On the staff’s first day back to school in August 2014, they gathered at Western Maryland Health Systems to learn the rhythm that medical teams rely on during emergencies. This rhythm involves each emergency team member contributing his or her expertise to a well coordinated, rhythmic response that saves lives. West Side staff invited families to join them in creating a similar collaborative rhythm for providing quality education to all their children. As a result:

-Family voices are heard through meaningful surveys and personal connections.

-Home-school communication is two way, with one-third of families responding and taking action based on the survey.

-Parents sit on the Leadership Team and have an active role in decision-making.

-The staff looks at families differently than before; now, families are viewed as essential teammates.

-Staff takes an interest in and recognizes community businesses for what they do.

-Staff, families, and community partners collectively formed the school’s vision and mission.

-Families say that West Side Elementary “feels like a family.”

Welcome to Cecil Manor Elementary, Cecil County, MD Public Schools

On January 28, 2015, Cecil Manor Elementary (CME) turned itself into Cecil Manor University by offering families a chance to learn together through an evening of classes, dinner, and fun. Families selected their classes based on need or interest. Students received a homework pass and a certificate of completion. The courses they offered included:

-Number Talk

-Literacy Instruction and Interventions

-Science Fundamentals

-Math Podcasts

-Chrome Books

-Performance Tasks

-Behavior Strategies

-PBIS 101

In addition to University night, CME provides multiple on-site and on-line opportunities for families to access support for their children’s learning.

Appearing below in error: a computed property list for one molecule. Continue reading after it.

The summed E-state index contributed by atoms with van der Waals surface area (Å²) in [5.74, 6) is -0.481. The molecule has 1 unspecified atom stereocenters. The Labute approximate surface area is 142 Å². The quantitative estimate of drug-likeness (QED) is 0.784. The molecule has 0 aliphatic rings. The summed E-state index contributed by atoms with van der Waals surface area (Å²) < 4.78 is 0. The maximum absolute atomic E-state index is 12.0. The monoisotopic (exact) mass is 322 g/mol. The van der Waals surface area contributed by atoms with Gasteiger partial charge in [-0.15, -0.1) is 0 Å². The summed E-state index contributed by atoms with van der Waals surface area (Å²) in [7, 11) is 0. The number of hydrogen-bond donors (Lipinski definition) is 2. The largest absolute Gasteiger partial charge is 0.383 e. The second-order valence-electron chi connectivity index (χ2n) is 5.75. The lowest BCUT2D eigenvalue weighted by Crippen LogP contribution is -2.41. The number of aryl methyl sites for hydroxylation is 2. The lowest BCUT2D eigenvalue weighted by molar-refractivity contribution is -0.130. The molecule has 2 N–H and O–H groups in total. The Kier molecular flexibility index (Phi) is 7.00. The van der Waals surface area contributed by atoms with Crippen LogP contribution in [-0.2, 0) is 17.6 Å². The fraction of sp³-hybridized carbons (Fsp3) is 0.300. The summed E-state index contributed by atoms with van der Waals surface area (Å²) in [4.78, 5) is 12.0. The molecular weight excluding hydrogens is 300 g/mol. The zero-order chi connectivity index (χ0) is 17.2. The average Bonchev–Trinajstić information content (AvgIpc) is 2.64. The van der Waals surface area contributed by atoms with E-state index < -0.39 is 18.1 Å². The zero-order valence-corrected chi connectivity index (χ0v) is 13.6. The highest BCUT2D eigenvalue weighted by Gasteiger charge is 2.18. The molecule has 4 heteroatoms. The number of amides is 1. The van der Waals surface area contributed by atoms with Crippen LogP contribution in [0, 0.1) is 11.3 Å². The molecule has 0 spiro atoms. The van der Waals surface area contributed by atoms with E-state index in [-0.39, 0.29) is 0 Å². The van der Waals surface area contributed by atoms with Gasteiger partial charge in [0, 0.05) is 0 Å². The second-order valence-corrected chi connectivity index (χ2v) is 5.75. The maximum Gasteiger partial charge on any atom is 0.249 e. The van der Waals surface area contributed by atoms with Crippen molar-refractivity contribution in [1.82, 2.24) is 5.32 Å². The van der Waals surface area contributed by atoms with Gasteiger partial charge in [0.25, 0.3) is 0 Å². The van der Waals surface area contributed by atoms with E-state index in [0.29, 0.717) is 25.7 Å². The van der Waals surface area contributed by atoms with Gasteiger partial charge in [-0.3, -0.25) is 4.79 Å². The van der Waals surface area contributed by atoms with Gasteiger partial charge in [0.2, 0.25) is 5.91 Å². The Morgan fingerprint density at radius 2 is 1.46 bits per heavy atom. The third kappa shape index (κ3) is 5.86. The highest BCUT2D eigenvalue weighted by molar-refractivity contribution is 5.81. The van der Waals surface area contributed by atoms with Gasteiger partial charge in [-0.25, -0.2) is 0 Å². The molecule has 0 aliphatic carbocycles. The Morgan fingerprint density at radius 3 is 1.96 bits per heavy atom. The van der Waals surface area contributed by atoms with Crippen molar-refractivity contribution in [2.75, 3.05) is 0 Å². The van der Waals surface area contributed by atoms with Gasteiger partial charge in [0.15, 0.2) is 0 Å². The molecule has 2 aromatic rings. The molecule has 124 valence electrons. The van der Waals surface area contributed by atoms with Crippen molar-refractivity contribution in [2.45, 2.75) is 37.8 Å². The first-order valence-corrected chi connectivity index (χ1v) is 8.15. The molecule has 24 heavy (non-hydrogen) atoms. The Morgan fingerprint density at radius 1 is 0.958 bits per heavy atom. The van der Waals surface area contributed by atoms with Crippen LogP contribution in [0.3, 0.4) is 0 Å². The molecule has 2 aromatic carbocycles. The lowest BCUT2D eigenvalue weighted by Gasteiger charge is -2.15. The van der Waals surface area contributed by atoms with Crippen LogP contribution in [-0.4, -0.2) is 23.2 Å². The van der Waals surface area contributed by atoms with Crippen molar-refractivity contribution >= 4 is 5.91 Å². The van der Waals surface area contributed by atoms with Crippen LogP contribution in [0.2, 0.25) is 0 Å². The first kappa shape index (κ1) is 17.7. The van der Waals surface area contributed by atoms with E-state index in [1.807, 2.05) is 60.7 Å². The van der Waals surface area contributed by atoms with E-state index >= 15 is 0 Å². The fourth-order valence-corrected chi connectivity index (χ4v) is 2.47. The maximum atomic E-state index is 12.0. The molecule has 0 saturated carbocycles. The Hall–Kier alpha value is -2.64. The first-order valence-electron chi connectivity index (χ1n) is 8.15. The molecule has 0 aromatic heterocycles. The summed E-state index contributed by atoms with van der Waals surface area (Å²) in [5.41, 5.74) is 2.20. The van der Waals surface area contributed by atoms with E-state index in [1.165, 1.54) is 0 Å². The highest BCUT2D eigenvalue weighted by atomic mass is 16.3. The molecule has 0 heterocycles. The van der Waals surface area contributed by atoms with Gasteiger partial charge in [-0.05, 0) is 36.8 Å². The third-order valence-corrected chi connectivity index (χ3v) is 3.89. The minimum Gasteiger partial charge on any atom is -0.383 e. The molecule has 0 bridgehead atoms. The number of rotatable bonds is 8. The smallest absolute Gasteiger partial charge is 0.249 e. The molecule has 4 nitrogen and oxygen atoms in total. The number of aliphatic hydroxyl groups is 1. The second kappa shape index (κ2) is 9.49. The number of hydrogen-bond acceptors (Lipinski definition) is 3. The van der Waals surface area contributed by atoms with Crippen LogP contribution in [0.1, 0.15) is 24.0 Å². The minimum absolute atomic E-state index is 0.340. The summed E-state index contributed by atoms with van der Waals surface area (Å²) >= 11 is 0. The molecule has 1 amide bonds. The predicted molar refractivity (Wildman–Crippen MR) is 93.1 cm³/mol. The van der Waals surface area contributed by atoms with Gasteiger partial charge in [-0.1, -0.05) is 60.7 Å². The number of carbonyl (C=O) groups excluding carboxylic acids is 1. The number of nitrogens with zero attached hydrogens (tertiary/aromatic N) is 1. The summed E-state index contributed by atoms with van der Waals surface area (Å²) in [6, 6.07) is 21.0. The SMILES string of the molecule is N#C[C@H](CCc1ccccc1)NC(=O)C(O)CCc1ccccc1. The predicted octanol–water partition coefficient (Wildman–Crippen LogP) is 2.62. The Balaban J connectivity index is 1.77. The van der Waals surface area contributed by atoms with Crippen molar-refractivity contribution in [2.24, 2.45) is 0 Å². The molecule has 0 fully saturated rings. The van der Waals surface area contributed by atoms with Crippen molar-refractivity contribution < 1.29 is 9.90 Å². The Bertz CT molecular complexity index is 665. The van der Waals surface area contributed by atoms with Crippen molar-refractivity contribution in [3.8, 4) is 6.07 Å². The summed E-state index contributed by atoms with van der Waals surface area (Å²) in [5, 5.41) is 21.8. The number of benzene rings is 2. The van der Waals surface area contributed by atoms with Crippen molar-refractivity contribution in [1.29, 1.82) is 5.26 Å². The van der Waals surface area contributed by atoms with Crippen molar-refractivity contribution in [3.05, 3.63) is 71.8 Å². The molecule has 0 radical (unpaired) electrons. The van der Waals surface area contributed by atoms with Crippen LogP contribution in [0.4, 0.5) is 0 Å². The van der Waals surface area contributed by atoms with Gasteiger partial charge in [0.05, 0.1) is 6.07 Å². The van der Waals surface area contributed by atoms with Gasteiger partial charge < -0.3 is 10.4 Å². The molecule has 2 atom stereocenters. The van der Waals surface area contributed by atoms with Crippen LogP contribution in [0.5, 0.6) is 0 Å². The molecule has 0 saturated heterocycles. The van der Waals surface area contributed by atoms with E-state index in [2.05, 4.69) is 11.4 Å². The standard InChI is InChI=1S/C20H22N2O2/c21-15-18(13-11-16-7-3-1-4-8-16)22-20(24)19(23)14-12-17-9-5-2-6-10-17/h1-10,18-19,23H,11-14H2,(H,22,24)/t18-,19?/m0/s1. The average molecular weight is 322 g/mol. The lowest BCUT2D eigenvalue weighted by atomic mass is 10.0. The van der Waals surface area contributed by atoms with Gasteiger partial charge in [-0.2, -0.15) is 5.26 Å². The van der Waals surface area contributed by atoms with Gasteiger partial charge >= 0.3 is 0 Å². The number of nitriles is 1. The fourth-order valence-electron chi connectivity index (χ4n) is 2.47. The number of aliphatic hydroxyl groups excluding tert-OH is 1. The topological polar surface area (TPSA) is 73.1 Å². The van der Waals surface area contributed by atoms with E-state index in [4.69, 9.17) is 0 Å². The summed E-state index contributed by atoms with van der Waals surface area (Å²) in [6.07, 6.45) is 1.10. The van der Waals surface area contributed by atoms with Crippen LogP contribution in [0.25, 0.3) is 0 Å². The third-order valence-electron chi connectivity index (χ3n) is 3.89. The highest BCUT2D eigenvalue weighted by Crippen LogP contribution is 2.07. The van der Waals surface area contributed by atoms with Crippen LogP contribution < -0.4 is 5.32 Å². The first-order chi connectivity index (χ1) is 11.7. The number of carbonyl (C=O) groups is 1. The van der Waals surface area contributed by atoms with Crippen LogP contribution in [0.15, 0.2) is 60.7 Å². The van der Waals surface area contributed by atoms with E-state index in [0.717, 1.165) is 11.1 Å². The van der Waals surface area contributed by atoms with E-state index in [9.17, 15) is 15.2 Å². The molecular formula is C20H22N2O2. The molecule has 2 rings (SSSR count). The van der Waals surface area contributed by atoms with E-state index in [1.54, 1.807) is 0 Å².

Welcome to Gilpin Manor Elementary, Cecil County Public Schools

Gilpin Manor staff are diving into strategies to engage families in school governance. Three promising practices have emerged thus far:

-clearly define family engagement and school governance

-develop electronic surveys that families can complete while at the school for various fun activities that draw the largest number of families

-utilize family focus groups to address specific school activities, such as awards ceremonies

Principal Dingle reports survey and focus group findings already altered several existing school-based practices, as well as opened up conversations for more authentic family engagement around academics. Community groups also have an active presence in supporting Gilpin’s vision for family engagement and trusting partnerships.

Teamwork at its finest!

Maryland partner schools could tell many more stories like these from West Side, Cecil Manor, and Gilpin Manor. Trusting Family and Community Partnerships are recognized as a #1 priority among most SWIFT partner schools and districts in the state. We are redefining what it means for families and schools to partner that are meaningfully engaged in school-based decision making and working side-by-side toward achievement for all students. Teamwork at its finest!

Schoolyard Quotes
Willard Schoolyard

"Oh, one last thing from Maryland: the 5 ft. rule - something many of our schools are using. 'When someone is 5 feet away from you, greet them genuinely.'"

"We know that when we include students with disabilities, everybody does better."

Swift Talk
Community of Practice

This month’s Community of Practice is sure to appeal to both classroom teachers and school administrators. Bryan Dean's post on using technology tools in the inclusive classroom continues to expand our knowledge base of information related to Universal Design for Learning (UDL).

Thurma Deloach, from All Ed Missouri, tells us it IS possible to reinvent special education to provide supports and services to the general education classroom, rather than function as a place that separates children from opportunities for learning and making friends.

The SWIFT Center produced this document under U.S. Department of Education, Office of Special Education Programs Grant No. H325Y120005. OSEP Project Officers Grace Zamora Durán and Tina Diamond served as the project officers. The views expressed herein do not necessarily represent the positions or policies of the Department of Education. No official endorsement by the U.S. Department of Education of any product, commodity, service or enterprise mentioned in this publication is intended or should be inferred. This product is public domain. Authorization to reproduce it in whole or in part is granted. While permission to reprint this publication is not necessary, the citation should be: SWIFT Center. (2015). SWIFT News, Issue 18, February 2015. Lawrence, KS: SWIFT Center.